The United States had many plans at hand to deal with a national emergency on the scale of the COVID-19 pandemic, but the country failed to implement them properly. Part of the reason was institutional, but much was from a lack of coordination. And, the United States still is unprepared for the next disaster, whether natural or human-made.
As the military girds for a battlespace environment flush with big data, the COVID-19 coronavirus is forcing governments to adopt actions that can be applied to that requirement. Efforts underway to combat the virus are showing the way to data networking that can serve burgeoning civilian and military needs.
Just how these efforts constitute an exercise in synchronicity was explained by Terry Halvorsen, CIO/EVP, IT Mobile with Samsung Electronics. Speaking at the AFCEA Europe Joint Support and Enabling Command (JSEC) virtual event in late September, Halvorsen described how combating the coronavirus has taken on warlike aspects that can be extended across the information technology spectrum.
A large number of national NATO contract competitions for resources could instigate bidding wars, causing delays during critical troop movements and confusion in the rear echelons. According to one leader of forces in Europe, adversaries may find it difficult to resist this opportunity to take advantage of the conditions to aggravate the situation by distributing disinformation and launching cyber attacks on commercial carriers. Consequently, during these critical early phases of military force mobilization, shared sensitive information and key infrastructure will need to be secured and defended.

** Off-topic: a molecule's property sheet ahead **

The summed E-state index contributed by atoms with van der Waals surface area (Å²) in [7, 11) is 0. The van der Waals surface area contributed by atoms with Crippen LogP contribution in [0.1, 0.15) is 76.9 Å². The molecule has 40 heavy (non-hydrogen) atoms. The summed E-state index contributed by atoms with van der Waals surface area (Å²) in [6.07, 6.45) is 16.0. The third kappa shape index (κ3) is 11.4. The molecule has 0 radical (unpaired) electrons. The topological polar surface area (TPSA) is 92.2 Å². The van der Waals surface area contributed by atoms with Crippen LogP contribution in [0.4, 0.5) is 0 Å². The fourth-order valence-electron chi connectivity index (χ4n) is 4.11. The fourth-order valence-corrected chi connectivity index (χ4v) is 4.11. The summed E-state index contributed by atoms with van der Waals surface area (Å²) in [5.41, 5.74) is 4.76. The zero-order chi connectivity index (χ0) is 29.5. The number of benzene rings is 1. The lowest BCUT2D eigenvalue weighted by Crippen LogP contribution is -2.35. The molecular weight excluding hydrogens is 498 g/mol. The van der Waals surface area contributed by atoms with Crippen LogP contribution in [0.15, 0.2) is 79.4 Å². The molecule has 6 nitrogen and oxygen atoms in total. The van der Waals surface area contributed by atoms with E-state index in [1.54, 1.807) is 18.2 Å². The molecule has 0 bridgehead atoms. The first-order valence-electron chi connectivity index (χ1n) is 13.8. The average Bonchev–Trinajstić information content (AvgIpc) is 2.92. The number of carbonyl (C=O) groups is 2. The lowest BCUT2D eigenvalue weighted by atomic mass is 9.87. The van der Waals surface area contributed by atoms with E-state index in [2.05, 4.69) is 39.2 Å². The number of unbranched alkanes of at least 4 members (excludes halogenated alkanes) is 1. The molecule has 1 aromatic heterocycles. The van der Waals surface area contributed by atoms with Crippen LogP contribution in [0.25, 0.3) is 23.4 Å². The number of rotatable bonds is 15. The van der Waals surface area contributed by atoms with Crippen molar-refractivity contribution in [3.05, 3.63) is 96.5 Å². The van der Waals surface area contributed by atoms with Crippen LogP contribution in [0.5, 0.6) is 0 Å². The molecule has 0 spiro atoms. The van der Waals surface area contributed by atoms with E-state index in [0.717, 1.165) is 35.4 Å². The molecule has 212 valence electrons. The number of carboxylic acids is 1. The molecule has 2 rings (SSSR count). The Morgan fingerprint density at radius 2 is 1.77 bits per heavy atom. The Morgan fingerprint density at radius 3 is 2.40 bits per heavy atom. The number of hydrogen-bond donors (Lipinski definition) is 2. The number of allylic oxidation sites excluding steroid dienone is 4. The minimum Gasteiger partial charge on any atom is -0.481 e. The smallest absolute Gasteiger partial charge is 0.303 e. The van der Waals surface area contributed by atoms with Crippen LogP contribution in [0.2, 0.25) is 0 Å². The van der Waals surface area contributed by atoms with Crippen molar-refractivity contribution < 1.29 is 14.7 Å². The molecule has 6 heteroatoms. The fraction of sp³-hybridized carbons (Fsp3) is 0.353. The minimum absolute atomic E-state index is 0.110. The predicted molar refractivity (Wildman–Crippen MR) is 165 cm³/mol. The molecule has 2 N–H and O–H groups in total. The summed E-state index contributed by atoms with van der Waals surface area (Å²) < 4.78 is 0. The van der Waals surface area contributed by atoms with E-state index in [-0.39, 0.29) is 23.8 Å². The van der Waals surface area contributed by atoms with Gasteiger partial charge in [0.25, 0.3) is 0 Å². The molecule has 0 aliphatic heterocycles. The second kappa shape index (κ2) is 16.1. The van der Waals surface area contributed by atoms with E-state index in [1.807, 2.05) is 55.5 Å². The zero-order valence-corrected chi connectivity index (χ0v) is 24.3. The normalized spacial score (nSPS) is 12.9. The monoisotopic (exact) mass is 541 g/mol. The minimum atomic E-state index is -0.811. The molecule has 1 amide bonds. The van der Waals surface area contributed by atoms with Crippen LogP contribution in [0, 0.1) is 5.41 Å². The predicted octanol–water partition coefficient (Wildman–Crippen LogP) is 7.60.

For the last six months, the U.S. military has been on the frontlines in the fight against the pandemic, providing necessary supplies and medical support across the country. Meanwhile, internally, the U.S. Defense Department has faced the threat of the virus with its warfighters. More than 55,000 Defense Department personnel have had the COVID-19 virus, and there have been 79 deaths—including one active-duty member, seven reservists or National Guard personnel and 71 dependents, retirees or family members, reported Lt. Gen. Ronald Place, USA, director, Defense Health Agency (DHA).